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arxiv; 2022.
Preprint in English | PREPRINT-ARXIV | ID: ppzbmed-2201.12168v1


In pathology and legal medicine, the histopathological and microbiological analysis of tissue samples from infected deceased is a valuable information for developing treatment strategies during a pandemic such as COVID-19. However, a conventional autopsy carries the risk of disease transmission and may be rejected by relatives. We propose minimally invasive biopsy with robot assistance under CT guidance to minimize the risk of disease transmission during tissue sampling and to improve accuracy. A flexible robotic system for biopsy sampling is presented, which is applied to human corpses placed inside protective body bags. An automatic planning and decision system estimates optimal insertion point. Heat maps projected onto the segmented skin visualize the distance and angle of insertions and estimate the minimum cost of a puncture while avoiding bone collisions. Further, we test multiple insertion paths concerning feasibility and collisions. A custom end effector is designed for inserting needles and extracting tissue samples under robotic guidance. Our robotic post-mortem biopsy (RPMB) system is evaluated in a study during the COVID-19 pandemic on 20 corpses and 10 tissue targets, 5 of them being infected with SARS-CoV-2. The mean planning time including robot path planning is (5.72+-1.67) s. Mean needle placement accuracy is (7.19+-4.22) mm.

medrxiv; 2021.
Preprint in English | medRxiv | ID: ppzbmed-10.1101.2021.07.12.21260357


Confronted with an emerging infectious disease, the medical community faced relevant concerns regarding the performance of autopsies of COVID-19 deceased at the beginning of the pandemic. This attitude has changed, and autopsies are now recognized as indispensable tools for elucidating COVID-19; despite this, the true risk of infection for autopsy staff is still debated. To elucidate the rate of SARS-CoV-2 contamination in personal protective equipment (PPE), swabs were taken at nine locations of the PPE of one physician and an assistant each from 11 full autopsies performed at four different centers. Further samples were obtained for three minimally invasive autopsies (MIA) conducted at a fifth center. Lung/bronchus swabs of the deceased served as positive controls. SARS-CoV-2 RNA was detected by RT-qPCR. In 9/11 full autopsies PPE samples were tested RNA positive with PCR, in total 21% of all PPE samples taken. The main contaminated parts of the PPE were the gloves (64% positive), the aprons (50% positive), and the upper sides of shoes (36% positive) while for example the fronts of safety goggles were only positive in 4.5% of the samples and all face masks were negative. In MIA, viral RNA was observed in one sample from a glove, but not in other swabs. Infectious virus isolation in cell culture was performed in RNA positive swabs from full autopsies. Of all RNA positive PPE samples, 21% of the glove samples were positive for infectious virus taken in 3/11 full autopsies. In conclusion, in >80% of autopsies, PPE was contaminated with viral RNA. In >25% of autopsies, PPE was found to be even contaminated with infectious virus, signifying a potential risk of infection among autopsy staff. Adequate PPE and hygiene measures, including appropriate waste deposition, are therefore mandatory to enable safe work environment.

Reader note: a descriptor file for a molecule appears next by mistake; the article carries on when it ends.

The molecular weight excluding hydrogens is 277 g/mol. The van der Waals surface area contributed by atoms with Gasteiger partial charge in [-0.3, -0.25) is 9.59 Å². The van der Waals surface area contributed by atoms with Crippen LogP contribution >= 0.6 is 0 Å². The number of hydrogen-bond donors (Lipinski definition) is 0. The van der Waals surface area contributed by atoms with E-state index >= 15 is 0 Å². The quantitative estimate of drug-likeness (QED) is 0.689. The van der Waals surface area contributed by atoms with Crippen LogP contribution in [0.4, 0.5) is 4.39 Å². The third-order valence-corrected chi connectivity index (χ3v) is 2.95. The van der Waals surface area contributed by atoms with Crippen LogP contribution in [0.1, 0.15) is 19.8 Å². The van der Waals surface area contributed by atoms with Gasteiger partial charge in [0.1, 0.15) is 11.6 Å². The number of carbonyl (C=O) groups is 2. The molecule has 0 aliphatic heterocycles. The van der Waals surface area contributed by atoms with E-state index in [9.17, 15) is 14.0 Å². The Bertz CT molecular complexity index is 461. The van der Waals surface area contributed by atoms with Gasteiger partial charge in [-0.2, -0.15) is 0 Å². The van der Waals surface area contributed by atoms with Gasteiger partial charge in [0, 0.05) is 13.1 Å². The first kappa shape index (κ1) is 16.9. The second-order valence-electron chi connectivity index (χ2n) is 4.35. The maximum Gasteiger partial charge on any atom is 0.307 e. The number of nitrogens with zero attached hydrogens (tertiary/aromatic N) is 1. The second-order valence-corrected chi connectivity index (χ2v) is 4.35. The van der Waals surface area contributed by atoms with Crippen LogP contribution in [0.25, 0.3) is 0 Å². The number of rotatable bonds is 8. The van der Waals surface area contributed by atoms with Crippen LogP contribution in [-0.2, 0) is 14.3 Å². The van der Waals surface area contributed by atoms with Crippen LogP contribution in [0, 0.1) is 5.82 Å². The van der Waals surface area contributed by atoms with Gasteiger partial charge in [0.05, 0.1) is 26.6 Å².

researchsquare; 2021.


BackgroundCoronavirus disease 19 (COVID-19), caused by severe acute respiratory syndrome coronavirus 2 (SARS-CoV-2), has become a global pandemic with significant mortality. Accurate information on the specific circumstances of death and whether patients died from or with SARS-CoV-2 is scarce.MethodsTo distinguish COVID-19 from non-COVID-19 deaths, we performed a systematic review of 735 SARS-CoV-2-associated deaths in Hamburg, Germany, from March to December 2020, using conventional autopsy, ultrasound-guided minimally invasive autopsy, postmortem computed tomography and medical records. Statistical analyses including multiple logistic regression were used to compare both cohorts.Findings84.1% (n=618) were classified as COVID-19 deaths, 6.4% (n=47) as non-COVID-19 deaths, 9.5% (n=70) remained unclear. Median age of COVID-19 deaths was 83.0 years, 54.4% were male. In the autopsy group (n=283), the majority died of pneumonia and/or diffuse alveolar damage (73.6%; n=187). Thromboses were found in 39.2% (n=62/158 cases), pulmonary embolism in 22.1% (n=56/253 cases). In 2020, annual mortality in Hamburg was about 5.5% higher than in the previous 20 years, of which 3.4% (n=618) represented COVID-19 deaths.InterpretationOur study highlights the need for mortality surveillance and postmortem examinations. The vast majority of individuals who died directly from SARS-CoV-2 infection were of advanced age and had multiple comorbidities.

Adenocarcinoma, Bronchiolo-Alveolar , COVID-19 , Death , Pneumonia , Coronavirus Infections , Pulmonary Embolism